Wednesday, April 13, 2005

Laughs on Parnassus, part 1

Ho ho ho! Ron Silliman, as he reveals a couple of days back on his blog, has been on the receiving end of nasty e-mail from Mr. Franz “so what if I dress in black and write depressing poems what makes you think you worms have any right even to touch the hem of my garments and so what if I don’t use any fucking commas I oughtta deck you one right now” Wright. As my three-year-old likes to say in response to a particularly side-splitting joke (these days, the nightly recital of how she and her friends smeared themselves at her party with birthday cake “like babies”) – and I wish there were a typographical way of reproducing her chirrupy intonation – “That’s funny!”

One of Ron’s readers points out that this isn’t Mr. W’s first foray into mudslinging: most memorable is his letter to William Logan concerning Logan's review of him in the New Criterion, where he utters threats (scroll all the way down, to the second F. W. letter) that would get Amiri Baraka thrown in jail (not being white, after all, nor a Pulitzer Prize-winner). My own conspiracy theory is that all the poets who’ve been slammed by Logan over the years in his reviews – and he is the most hated man in mainstream American poetry, and not for his poetry, which no-one I know has ever read, much less cared about one way or the other – clubbed together their lunch money and offered F. W. the wherewithal for a weekend in deep melancholia in order to put his name to their seething collective resentment.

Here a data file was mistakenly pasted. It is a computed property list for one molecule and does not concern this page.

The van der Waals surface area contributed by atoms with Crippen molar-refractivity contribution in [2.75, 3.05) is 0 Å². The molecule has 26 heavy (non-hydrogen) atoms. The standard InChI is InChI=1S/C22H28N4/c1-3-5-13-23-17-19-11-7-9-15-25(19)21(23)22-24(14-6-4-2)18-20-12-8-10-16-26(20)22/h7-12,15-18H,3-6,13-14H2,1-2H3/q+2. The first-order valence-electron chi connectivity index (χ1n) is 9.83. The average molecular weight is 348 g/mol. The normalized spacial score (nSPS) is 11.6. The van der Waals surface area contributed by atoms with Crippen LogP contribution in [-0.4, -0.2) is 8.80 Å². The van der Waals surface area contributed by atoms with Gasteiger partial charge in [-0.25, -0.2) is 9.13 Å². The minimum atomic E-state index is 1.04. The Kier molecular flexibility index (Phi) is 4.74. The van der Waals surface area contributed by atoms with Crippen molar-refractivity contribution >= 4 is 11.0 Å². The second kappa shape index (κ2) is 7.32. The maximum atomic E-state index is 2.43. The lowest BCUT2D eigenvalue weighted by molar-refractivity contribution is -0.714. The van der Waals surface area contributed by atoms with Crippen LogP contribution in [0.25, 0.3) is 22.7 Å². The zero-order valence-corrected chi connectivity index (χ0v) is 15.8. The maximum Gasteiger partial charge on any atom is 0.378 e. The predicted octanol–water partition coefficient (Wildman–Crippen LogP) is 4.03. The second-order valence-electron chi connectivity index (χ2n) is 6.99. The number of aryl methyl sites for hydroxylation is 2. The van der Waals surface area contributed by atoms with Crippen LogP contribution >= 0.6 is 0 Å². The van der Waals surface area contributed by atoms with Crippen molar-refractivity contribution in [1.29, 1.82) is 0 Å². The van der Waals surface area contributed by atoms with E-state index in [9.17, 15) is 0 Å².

We at the Brecht-reading end of the poetic revolution don’t mind F. W. taking a stab at Ron; it’s rather like the neutered Maltese down the road who goes berserk whenever the Muscovy ducks land on the pond – hey, it’s just how the breed works. But we’re practically gleeful to see him doing the Monty Python fish-dance with Bill Logan. Just another sign of how rotten the bourgeoisie has gotten, innit guv?

1 comment:

E. M. Selinger said...

Two wrongs clearly make this Wright worthy of some kind of punishment. My vote: shunning.

If you pull a stunt like Wright's--or Baraka's 9/11 poem, for that matter--you should get called on it and publically shunned for some designated length of time. No one reads your poems, no one writes about your poems, no one comes to your readings or invites you to read, no one buys your books.

To clear your name you'd need to write one of those retraction poems, like the one Socrates quotes in the "Phaedrus": "False, false the tale," etc.

Poetry Shunning: you read it here first!

Alas, how would Wright ever notice the difference?